THE STOVE

The most important element in a sauna is the stove. The löyly, the overall feeling when taking a sauna-bath, is considered to be best in a sauna where there is a stove, not a heater. The barrel-stove and the ancient smoke-stove are among the best. The best stoves have the following common features:

· The heat is stored in a large amount of stones
· The temperature in the sauna is quite mild, 60-80 ºC
· The feel of warmth is regulated by throwing water onto the hot stones

Click to see this image bigger... There is a picture of an ancient smoke sauna: The stove stands on the floor, and the laude can be reached by a stepladder. Since there is no chimney, and the sauna fills with smoke when heating the stove, the sauna must be aired out thoroughly before sauna-bathing. This ventilation brings the temperature down in the sauna.

The same happens with the barrel-stove, which heats up the sauna to 40-50 degrees before opening the lid. The low temperature makes it possible to throw löyly i.e. steam water on the hot stones. By throwing löyly, it is possible to regulate the feel of warmth. As the sauna becomes hotter during the löyly-taking, one can get the most comfortable mix of heat and humidity, i. e. just the right löyly to one’s liking.

The stove is the heart of the sauna. Without a good stove, there can not be a good sauna in spite of all the possible luxuries and money spent on construction. The löyly is a combination of the temperature in the sauna and the steam generated from the water thrown on the hot stones of the stove. Traditionally, the temperature in a sauna is low enough for tossing water on the stones, and in this way regulating the löyly. This means that the temperature in a sauna is essential for good löyly.

As told in the Temperature and Löyly chapter, it is not possible to take a wet löyly in a hot sauna, because maintaining the relative humidity at the high temperature requires increasing löyly-throwing, which in turn raises the heat effect to an intolerable level.

Click to see this image bigger... The requirement for a good sauna, and also for a good löyly, is that the temperature in the sauna is so low that one can take also a wet löyly. This can be accomplished only in a sauna, where there is a stove with plenty of stones. A heater with some stones has not adequate löyly-capacity to give a wet löyly.

The temperature for a good löyly varies a lot for different people. That is why it is also important, that the stove heats up the sauna hot enough for those who prefer hotter and dryer löyly. If the temperature in the sauna is too low, the löyly is too wet.
There is no one type of unambiguously good löyly, rather many kinds of good löyly, each appealing to different people. In general, men like hotter löyly than women, and adults take harder löyly than children.

Most every sauna can be heated so that it appeals to the owner but that presumes that one must take the löyly just as the sauna is "ready", i.e. as soon as the temperature has reached the desired level. Otherwise the sauna gets burning hot if bathing delayed.

A good stove allows for any kind of löyly. In general, stoves are better but also more expensive than heaters. A stove gives a great variety of löyly possibilities: from a heater-like hot dry löyly to a wet Turkish-type steam-bath.

Click to see this image bigger... The stoves are also safer than heaters. The casing of a stove never gets burning hot. In addition to the fire safety, an important safety aspect is also that the bathers do not burn their skin if they accidentally touch the stove. Children do not have a fully developed ability to dissipate heat by perspiration, which means that they do not tolerate heat as well as adults. With a stove, it is easy to give children a milder löyly without loosing the possibility of a harder löyly for yourself.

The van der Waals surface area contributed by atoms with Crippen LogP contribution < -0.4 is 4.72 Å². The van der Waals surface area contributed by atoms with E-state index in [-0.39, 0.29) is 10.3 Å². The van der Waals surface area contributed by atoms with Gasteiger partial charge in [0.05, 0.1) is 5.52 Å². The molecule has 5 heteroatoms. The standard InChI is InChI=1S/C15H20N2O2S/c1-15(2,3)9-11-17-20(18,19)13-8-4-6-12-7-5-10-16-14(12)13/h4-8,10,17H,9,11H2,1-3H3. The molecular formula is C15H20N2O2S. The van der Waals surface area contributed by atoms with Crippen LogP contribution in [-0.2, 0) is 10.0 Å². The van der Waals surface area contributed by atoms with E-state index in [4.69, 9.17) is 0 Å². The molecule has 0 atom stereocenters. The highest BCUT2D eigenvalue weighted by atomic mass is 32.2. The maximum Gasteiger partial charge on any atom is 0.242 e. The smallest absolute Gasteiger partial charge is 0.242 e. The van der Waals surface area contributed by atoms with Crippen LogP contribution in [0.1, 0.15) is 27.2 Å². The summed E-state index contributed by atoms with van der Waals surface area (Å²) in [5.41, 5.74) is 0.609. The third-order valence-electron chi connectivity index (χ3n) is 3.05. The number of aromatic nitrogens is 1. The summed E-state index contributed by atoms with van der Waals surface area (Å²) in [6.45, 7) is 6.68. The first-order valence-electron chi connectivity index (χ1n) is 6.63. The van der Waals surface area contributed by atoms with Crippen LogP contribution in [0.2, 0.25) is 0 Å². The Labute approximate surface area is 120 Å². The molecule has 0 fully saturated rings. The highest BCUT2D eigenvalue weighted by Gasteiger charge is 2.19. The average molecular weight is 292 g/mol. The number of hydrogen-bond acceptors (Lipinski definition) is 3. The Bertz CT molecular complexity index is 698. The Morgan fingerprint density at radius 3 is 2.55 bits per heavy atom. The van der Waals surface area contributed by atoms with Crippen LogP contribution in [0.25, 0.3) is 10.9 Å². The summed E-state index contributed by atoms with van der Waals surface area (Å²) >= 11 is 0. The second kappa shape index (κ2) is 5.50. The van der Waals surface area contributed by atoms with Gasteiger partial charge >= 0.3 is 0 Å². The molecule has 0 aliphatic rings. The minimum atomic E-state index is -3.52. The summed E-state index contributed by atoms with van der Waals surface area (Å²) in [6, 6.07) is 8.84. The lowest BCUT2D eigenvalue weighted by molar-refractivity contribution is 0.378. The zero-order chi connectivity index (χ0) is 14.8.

A stove consumes less energy than a heater. If the sauna is on, but empty waiting for bathers, the difference in energy consumption is vast. A stove with the closed lid uses only 0.3 to 2 kW hours , whereas a heater uses 3 to 30 kW hours. With heat stored into its stones, a stove can manage with less energy than a heater.

If the ceiling and the walls of a sauna are carefully insulated and paneled, a good rule of thumb is that the effect of the heater should be about two times the floor area of the sauna (measured in square meters).

As an example, if the area of a 210cm x 240 cm sauna is 5 square meters, the effect needed is 10 kW hours. (Or, the effect needed is one fifth of the floor area in square feet: 48/5=9.6 kWh).

A stove needs less capacity to produce the same effect. The energy stored in the stones and the electric capacity are adequate to heat up the sauna and to give enough löyly for a group of bathers.

Only in the case of continuous bathing and throwing of löyly, there is a need for more capacity, as the steaming of water consumes a lot of energy.

Another advantage of a stove vs. a heater, is that it saves the panelling. The panelling dries out too much if the sauna is extremely hot for extended periods of time. With continuous heavy use of an electric heater, the panelling in a sauna may have to be changed every two years.

With a stove, the sauna is hot only when there are bathers in it, which lessens the heat burden to a fraction. Furthermore, there is no need to heat up the sauna burning hot, as there is no fear for the lack of löyly.

As there is a great variety of heaters and stoves, there is also a great variety in their prices. In Finland, the approximate price levels in US dollars are:

Electric heater, wall model 3-9 kW $ 100-300
Electric heater, standing on the floor 12-36 kW $ 600-2,000
Wood-burning heater   $ 100-300
Electric stove, type always-on 3-8 kW $ 700-1,200
Electric stove, Magic Stove 4-30 kW $ 2,400-7,000
Wood-burning barrel-stove   $ 800-2,000



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